Portal about AIDS, sexually transmitted diseases and viral hepatitis
Since 2009, the most widely used pharmaceutical version of Efavirenz has been produced in Brazil as a generic
The Brazilian government published today (May 7) a decree that renews, for five years, the compulsory license for the antiretroviral drug Efavirenz used in the treatment of AIDS. Currently, about 104,000 people use this drug in their therapeutic regimens, representing almost 50% of those in treatment in Brazil.
After decreeing compulsory licensing in 2007, the Ministry of Health began to import generics pre-approved by the World Health Organization (WHO) from India. This measure produced immediate savings of US$31.5 million for Brazil.
At the same time, domestic development of Efavirenz was begun. The federal government decided to develop the formulation of the drug and encourage the production of its active component. In order to do this, the Farmanguinhos and Lafepe laboratories signed a partnership agreement to form a consortium with private companies Globequímica (SP), Cristália (SP), and Nortec (RJ).
Since 2009, Brazil has produced the most widely used pharmaceutical version of generic Efavirenz. An Indian laboratory supplied the drug until 2010, and these stocks lasted until 2011. At that point, production became entirely domestic. In 2012, 57 million pills of Efavirenz were ordered from Farmanguinhos, at a cost of R$76.9 million to the Ministry of Health.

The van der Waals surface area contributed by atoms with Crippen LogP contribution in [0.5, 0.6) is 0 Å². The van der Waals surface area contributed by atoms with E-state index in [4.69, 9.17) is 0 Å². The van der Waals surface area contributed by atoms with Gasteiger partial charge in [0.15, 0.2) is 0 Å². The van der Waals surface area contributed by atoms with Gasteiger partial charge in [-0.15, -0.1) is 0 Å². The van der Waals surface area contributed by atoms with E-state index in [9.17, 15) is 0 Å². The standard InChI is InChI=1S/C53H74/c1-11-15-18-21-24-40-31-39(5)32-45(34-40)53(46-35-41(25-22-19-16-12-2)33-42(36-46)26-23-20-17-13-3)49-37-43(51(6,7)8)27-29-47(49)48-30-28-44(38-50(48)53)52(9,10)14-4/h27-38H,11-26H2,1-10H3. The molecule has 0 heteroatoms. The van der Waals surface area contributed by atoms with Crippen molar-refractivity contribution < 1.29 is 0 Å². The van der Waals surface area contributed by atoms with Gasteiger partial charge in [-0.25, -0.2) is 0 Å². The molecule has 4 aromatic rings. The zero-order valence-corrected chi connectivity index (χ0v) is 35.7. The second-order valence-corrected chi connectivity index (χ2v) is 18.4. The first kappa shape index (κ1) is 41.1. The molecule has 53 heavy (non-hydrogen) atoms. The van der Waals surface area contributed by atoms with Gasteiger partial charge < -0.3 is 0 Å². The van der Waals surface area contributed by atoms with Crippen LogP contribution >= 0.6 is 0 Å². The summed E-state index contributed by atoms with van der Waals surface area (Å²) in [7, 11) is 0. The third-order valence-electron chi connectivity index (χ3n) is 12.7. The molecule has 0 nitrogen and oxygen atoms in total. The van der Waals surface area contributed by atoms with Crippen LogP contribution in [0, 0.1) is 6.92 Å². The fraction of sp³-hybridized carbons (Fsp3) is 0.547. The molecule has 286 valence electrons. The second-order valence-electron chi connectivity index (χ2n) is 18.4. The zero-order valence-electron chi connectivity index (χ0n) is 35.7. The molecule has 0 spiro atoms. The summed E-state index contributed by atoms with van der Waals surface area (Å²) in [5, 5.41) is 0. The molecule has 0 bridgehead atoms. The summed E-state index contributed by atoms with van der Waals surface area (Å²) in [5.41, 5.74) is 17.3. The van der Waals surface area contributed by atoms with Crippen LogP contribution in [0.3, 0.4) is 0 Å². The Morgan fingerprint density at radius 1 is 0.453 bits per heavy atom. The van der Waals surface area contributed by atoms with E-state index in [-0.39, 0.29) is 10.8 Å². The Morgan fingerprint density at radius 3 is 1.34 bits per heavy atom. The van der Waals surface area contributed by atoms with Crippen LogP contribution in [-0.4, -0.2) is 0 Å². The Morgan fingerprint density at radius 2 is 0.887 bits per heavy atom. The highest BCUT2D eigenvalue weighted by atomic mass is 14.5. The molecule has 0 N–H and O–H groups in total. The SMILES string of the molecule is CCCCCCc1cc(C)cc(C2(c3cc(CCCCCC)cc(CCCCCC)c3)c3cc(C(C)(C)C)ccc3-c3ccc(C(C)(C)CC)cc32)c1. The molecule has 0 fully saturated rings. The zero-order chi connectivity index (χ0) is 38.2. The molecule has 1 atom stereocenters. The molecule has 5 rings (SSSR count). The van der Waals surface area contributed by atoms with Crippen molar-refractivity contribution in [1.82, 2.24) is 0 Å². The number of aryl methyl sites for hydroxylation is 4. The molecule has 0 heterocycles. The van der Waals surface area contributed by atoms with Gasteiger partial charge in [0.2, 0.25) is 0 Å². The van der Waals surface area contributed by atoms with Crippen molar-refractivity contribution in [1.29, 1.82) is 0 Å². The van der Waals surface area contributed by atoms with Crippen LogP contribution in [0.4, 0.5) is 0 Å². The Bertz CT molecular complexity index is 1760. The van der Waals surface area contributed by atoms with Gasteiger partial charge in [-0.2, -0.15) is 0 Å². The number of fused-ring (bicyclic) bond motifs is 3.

Public interest: compulsory licensing is a legal measure laid out in Article 31 of the Agreement on Trade-Related Aspects of Intellectual Property Rights (TRIPS). This practice is used by developed countries such as Italy and Canada, as well as by developing countries, for pharmaceutical products. In the case of antiretroviral drugs, Mozambique, Malaysia, Indonesia, and Thailand have made use of this legal device.
In Brazil, compulsory licensing may be implemented based on circumstances described in the Brazilian Industrial Property Law, such as the abuse of civil rights, abuse of economic power, local non-development, unsatisfactory commercialization, national emergency, and public interest.
In the case of the antiretroviral drug Efavirenz, compulsory licensing was based on the public’s interest in ensuring that a viable HIV/AIDS treatment was provided by the Brazilian National Health System (SUS).